Labour’s shadow education secretary has apologised for calling the controversial book The Holocaust Industry a “seminal” work, after it provoked outrage in the Jewish community.
Angela Rayner made the comment about anti-Zionist academic Norman Finkelstein’s book – which argues that the American Jewish establishment exploits the memory of the Nazi Holocaust for political and financial gain.
She wrote it in a Facebook post she wrote on Holocaust Memorial Day 2015 – and then repeated again on Holocaust Memorial Day this year.
After Mr Finkelstein’s book was published, JC and Guardian journalist Jonathan Freedland said the author had done “the antisemites work for them”.
Ms Rayner’s comments were unearthed by Twitter account The Golem, amid controversy over her invitiation to speak at the Board of Deputires’ Chanukah event in the House of Lords on Monday.
Ms Rayner said: “I was reflecting on my visits to Auschwitz and speaking about the importance of remembering the Holocaust in order to continually challenge and confront antisemitism.
“I regret the choice of quote I used to illustrate it, and now that I know more about the context I would not make that reference again. I apologise for what was a genuine misunderstanding, in what was always intended to be a message of solidarity with the Jewish community.
“This underscores the importance of engagement with the Jewish community to improve understanding about this issue.”
The Board of Deputies had called on her to issue a “heartfelt apology” when the comments emerged.
Speaking before the apology, Ivor Caplin, chair of the Jewish Labour Movement, said: “There is nothing ‘seminal’ about accusing the Jewish community of collectively abusing the memory of the Holocaust.
“Given Angela’s past engagement with JLM, she should absolutely know better. This is deeply disappointing and she should apologise immediately.”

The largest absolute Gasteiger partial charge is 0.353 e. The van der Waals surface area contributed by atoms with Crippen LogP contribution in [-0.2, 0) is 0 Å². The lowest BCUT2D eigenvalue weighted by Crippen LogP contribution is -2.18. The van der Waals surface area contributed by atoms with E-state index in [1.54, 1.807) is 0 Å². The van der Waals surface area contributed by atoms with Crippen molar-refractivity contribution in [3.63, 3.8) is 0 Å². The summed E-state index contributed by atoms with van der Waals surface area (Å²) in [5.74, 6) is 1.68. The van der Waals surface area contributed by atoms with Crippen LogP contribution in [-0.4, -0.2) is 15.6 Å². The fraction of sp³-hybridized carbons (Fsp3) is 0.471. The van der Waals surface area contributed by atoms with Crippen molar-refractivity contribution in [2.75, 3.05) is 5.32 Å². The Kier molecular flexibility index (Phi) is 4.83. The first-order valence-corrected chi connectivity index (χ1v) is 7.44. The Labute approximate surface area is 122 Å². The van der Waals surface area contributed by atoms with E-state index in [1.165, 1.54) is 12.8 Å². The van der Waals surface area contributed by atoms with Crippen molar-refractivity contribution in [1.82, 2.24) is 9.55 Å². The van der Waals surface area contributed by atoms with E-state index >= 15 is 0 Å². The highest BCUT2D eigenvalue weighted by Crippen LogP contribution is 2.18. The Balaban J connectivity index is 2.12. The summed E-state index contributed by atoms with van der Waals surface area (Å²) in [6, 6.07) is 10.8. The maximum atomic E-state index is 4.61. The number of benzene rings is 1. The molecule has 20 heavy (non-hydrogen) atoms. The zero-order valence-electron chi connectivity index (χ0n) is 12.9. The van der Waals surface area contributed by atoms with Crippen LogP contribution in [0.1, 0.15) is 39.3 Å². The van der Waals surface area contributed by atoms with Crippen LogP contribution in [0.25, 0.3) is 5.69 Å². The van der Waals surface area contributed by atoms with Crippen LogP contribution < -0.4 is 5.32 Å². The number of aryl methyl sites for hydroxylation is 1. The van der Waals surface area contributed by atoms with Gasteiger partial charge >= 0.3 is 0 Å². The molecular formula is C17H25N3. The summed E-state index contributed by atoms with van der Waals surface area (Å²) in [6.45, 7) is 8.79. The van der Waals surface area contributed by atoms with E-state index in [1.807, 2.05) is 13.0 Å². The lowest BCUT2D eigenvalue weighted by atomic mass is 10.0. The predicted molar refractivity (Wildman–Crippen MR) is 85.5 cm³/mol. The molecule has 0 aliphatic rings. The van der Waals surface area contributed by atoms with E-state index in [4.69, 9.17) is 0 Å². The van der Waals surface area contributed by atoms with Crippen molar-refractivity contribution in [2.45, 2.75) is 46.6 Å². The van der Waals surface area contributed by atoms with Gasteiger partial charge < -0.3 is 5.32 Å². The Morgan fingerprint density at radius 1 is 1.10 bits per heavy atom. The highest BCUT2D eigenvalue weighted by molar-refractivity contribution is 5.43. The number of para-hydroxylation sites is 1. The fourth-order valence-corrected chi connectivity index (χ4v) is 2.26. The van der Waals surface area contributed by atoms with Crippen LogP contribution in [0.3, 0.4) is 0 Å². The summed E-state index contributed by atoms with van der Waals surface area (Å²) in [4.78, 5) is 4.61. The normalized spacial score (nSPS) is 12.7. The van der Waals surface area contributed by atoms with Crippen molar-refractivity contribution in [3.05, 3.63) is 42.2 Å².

In her Facebook post Ms Rayner, who reveals she has visited Auschwitz-Birkenau twice, wrote: “As Norman G Finkelstein writes in his seminal book The Holocaust Industry it is important to fight for and preserve the integrity of the historical record.”
She later writes about her visiting the death camps: “My previous visit was in 2003 and I couldn’t help but notice the increased commercialism and tourism related to the Holocaust era in the Kracow region.”
The JC reported last week how a number of Labour MPs with close links to the community have also questioned why Ms Rayner was deemed a suitable figure to invite to speak at the Board’s prestigious Chanukah event.
Ms Rayner was criticised in September after she tweeted about Labour’s growing membership with the words “we’re going to need a bigger smear”, an apparent reference to accusations of antisemitism within the party amid its standoff with the Jewish community over the summer.
She subsequently deleted the tweet, but said: “It was smears against Labour Party in general, no mention of antisemitism smears? Our membership continues to grow despite hostility from sections of the MSM.”
Also in 2015, Ms Rayner called the decision of the British government to send then-Communities Secretary Lord Pickles to events marking the 70th anniversary of the liberation of Auschwitz a “questionable choice given his comparatively low status”.
Lord Pickles was actually appointed United Kingdom Special Envoy for post-Holocaust issues that same year – and has also worked alongside Ed Balls and co-chairs of the Holocaust Memorial and Learning Centre.